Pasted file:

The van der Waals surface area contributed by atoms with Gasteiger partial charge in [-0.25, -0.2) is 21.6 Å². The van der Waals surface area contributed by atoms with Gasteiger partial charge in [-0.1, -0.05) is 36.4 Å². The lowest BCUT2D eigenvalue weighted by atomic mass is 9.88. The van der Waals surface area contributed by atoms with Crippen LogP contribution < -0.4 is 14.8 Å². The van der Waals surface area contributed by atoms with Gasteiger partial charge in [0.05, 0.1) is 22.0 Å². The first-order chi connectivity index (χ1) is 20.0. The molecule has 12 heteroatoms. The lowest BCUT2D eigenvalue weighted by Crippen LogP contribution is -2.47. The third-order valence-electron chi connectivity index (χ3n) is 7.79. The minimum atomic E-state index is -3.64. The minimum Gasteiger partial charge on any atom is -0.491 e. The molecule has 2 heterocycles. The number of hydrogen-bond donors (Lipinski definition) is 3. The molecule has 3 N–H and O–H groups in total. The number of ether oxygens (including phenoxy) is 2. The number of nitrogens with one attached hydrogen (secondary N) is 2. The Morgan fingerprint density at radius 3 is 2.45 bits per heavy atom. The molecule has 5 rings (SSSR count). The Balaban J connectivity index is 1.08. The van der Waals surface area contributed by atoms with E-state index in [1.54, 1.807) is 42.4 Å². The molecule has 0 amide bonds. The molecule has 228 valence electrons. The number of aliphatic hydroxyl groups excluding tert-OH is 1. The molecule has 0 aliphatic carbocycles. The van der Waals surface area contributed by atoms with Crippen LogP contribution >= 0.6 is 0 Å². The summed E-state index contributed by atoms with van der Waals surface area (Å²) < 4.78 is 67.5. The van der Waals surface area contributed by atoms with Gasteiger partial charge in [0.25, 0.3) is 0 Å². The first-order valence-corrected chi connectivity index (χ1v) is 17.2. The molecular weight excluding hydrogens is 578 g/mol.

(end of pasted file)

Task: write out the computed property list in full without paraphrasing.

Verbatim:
The van der Waals surface area contributed by atoms with Gasteiger partial charge in [-0.25, -0.2) is 21.6 Å². The van der Waals surface area contributed by atoms with Gasteiger partial charge in [-0.1, -0.05) is 36.4 Å². The lowest BCUT2D eigenvalue weighted by atomic mass is 9.88. The van der Waals surface area contributed by atoms with Crippen LogP contribution < -0.4 is 14.8 Å². The van der Waals surface area contributed by atoms with Gasteiger partial charge in [0.05, 0.1) is 22.0 Å². The first-order chi connectivity index (χ1) is 20.0. The molecule has 12 heteroatoms. The lowest BCUT2D eigenvalue weighted by Crippen LogP contribution is -2.47. The third-order valence-electron chi connectivity index (χ3n) is 7.79. The minimum atomic E-state index is -3.64. The minimum Gasteiger partial charge on any atom is -0.491 e. The molecule has 2 heterocycles. The number of hydrogen-bond donors (Lipinski definition) is 3. The molecule has 3 N–H and O–H groups in total. The number of ether oxygens (including phenoxy) is 2. The number of nitrogens with one attached hydrogen (secondary N) is 2. The Morgan fingerprint density at radius 3 is 2.45 bits per heavy atom. The molecule has 5 rings (SSSR count). The Balaban J connectivity index is 1.08. The van der Waals surface area contributed by atoms with E-state index in [1.54, 1.807) is 42.4 Å². The molecule has 0 amide bonds. The molecule has 228 valence electrons. The number of aliphatic hydroxyl groups excluding tert-OH is 1. The molecule has 0 aliphatic carbocycles. The van der Waals surface area contributed by atoms with Crippen LogP contribution >= 0.6 is 0 Å². The summed E-state index contributed by atoms with van der Waals surface area (Å²) < 4.78 is 67.5. The van der Waals surface area contributed by atoms with Gasteiger partial charge in [0.25, 0.3) is 0 Å². The first-order valence-corrected chi connectivity index (χ1v) is 17.2. The molecular weight excluding hydrogens is 578 g/mol.